As an innovation to interactive theatre, IRC also introduced the concept of participatory community videos. To materialize this task IRC selected three members from its four theatre groups (from Multan, Haiderabad, Mirpur Khas and Lahore) and provided them training on video

documentation skills. They were then provided with camera, tripods and mics. These groups film social issues of their areas and send these to IRC and other news channels. The technical skill and community outreach of these groups is also acknowledged by BBC Urdu Service Online that is taking these community videos and posting them on their website for mass dissemination. IRC is now in process of developing capabilities of 4 women groups in filming.
4.5. Social Action Group

In four districts where IRCs media groups exist, 4 Social Action Groups were formed. These groups comprise of doctors, lawyers, elected representatives, media personnel, human rights activists, etc. The main aim of formation of these groups is to act as safety net for members of media and theatre groups and provide them moral and legal support if required.

5. We Offer

5.1. Interactive Theatre

The Interactive Resource Centre is functioning as a resource centre that equips other organizations with theatrical and advocacy skills. The organization follows a fix process for the purpose of training a theatre group which is as follows:

Group selection/identification
Eight days theatre training workshop which includes:
Background of interactive theatre, its evolution, its need, viability and effectiveness
Identification of community problems using social mapping technique and initiating a debate on all the possible aspects of the problem
Different physical and vocal exercises to develop clear understanding of interactive theatre and to be able to perform with confidence on stage
Theatre performances in respective communities
Recording and editing of theatre performances to serve as resource material for other development sector organizations
In addition to the training, IRC’s performers develop and perform plays on various social issues. IRC regularly organizes Annual Theatre Festival to promote and flourish interactive theatre in Pakistan.

5.2. Media Unit

IRC’s media unit is fully equipped with latest production and post production instruments. The media unit owns a purpose-built hall for media productions, editing and sound room.IRC media unit team includes cameramen, editors, script writers and producers. The media unit has produced documentaries on women rights, bonded labour, Theatre of the Oppressed, children rights, and earthquake. It has also produced video recordings of various plays staged by IRC and other theatre groups, and video profiles of various organizations. 8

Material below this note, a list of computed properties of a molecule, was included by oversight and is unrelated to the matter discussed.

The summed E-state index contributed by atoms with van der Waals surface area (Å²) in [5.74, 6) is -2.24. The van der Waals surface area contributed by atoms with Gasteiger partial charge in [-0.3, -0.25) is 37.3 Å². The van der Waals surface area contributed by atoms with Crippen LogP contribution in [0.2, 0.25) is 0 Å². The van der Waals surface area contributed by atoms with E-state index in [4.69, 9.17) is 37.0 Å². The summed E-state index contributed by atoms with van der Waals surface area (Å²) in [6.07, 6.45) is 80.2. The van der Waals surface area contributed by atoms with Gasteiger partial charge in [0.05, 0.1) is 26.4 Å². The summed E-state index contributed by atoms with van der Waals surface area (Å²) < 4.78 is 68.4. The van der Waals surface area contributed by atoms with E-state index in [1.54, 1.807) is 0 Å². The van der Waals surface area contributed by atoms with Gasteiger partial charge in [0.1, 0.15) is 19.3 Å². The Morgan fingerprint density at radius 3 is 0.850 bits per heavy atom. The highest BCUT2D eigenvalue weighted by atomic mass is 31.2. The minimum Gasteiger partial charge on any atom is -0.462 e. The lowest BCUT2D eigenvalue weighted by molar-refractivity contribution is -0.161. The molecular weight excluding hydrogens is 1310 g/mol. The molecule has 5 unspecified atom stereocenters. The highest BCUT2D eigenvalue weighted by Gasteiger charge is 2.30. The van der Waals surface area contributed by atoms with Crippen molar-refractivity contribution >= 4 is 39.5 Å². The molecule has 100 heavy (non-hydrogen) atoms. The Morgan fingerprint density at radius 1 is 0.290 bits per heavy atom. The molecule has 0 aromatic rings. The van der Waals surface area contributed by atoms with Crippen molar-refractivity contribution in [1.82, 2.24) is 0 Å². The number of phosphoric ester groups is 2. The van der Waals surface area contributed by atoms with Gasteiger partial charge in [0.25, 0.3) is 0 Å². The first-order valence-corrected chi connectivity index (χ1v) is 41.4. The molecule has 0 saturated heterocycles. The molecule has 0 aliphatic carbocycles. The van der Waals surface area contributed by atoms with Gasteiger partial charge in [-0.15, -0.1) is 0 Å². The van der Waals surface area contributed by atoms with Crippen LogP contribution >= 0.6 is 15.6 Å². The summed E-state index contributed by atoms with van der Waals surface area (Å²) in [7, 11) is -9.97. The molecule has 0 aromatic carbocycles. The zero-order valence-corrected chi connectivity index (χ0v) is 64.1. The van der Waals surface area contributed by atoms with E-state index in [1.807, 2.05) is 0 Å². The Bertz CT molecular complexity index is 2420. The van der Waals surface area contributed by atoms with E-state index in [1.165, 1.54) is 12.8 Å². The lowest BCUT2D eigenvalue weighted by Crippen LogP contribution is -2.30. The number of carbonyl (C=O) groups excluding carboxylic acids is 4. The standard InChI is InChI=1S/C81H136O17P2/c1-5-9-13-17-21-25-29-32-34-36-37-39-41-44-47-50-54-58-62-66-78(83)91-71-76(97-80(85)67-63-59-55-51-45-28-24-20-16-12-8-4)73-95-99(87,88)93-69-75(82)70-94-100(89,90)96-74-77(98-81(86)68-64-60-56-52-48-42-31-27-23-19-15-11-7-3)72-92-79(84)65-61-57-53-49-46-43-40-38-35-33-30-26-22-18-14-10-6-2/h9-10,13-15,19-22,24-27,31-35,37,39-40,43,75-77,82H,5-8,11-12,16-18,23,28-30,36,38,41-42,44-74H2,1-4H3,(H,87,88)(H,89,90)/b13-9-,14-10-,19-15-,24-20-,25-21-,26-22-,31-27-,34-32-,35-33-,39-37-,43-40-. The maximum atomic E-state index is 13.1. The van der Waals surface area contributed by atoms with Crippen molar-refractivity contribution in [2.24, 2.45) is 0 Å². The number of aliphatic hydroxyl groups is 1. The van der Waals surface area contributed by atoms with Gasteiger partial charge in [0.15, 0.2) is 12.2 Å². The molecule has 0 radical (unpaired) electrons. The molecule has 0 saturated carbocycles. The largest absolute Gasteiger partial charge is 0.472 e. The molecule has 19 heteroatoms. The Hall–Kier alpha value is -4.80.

5.3. Resource Material

5.3.1. Video Recordings

More than 130 recorded interactive theatre plays. In addition to these IRC has also developed documentaries on human rights issues, women rights, honour killing,courageous women, Afghanistan rehabilitation, Kashmir earthquake, bonded labour, social and political problems of Pakistan, etc. IRC has also developed video profiles of many NGOs in Pakistan.

5.3.2. Publications

IRC regularly publish information material on theatre, media and social issues. Some of these publications are: First Step (Case study of people whose lives were changed due to interactive theatre); Theatre of the Oppressed (Urdu translation of Augusto Boal’s Book); Theatre of the Oppressed Training Manual (Michal Chang); Journey through the Lives of Courageous Women (A story of four real life heroes); Poster on Peace; A New Millennium (IRC”s Report, 2000-2002); IRC’s Annual Report (2003-2004); and Publications on IRC’s Annual Theatre of the Oppressed Festivals

6. Our Credentials

1. Introduced innovative techniques of interactive theatre as an awareness tool in Pakistan

2. Amongst the four finalist in the category of Creative Arts for World Cultural Open Award 2004

3. Interactive Theatre technique is acknowledged in New Tactics Workshop as effective tool for generating dialogue on human rights issues

4. Formed 80 theatre groups in 88 Pakistani cities having membership of some 800 theatre /social activists

5. Video documentation of social issues developed by IRC is being shown to students of Women Studies Department of Allama Iqbal Open University

6. IRC resource material on interactive theatre and video documentation of social issues is kept in New York University’s South Asian Movies Department

7. IRC’s community videos are uploaded on BBC Urdu Service Online

8. A resource pool of 12 master trainers in interactive theatre skills and 5 media trainers

9. More than 3000 theatre performances in Pakistan and abroad

10. Telecasted participatory theatre performances on cable networks in respective communities

11. Conducted workshop on Interactive Theatre for Conflict Resolution in New York for interactive theatre performers from around the world

12. ActionAid acknowledges Interactive Theatre in its Peer View Report & External Review Report – 2004 Interactive

13. Theatre is included as core program component in advocacy campaigns initiated by government and non government organizations

14. “When you come into the theater, you have to be willing to say, “We’re all here to undergo a communion, to find out what the hell is going on in this world.” If you’re not willing to say that, what you get is entertainment instead of art, and poor entertainment at that, ” DAVID MAMET, Three Uses of the Knife.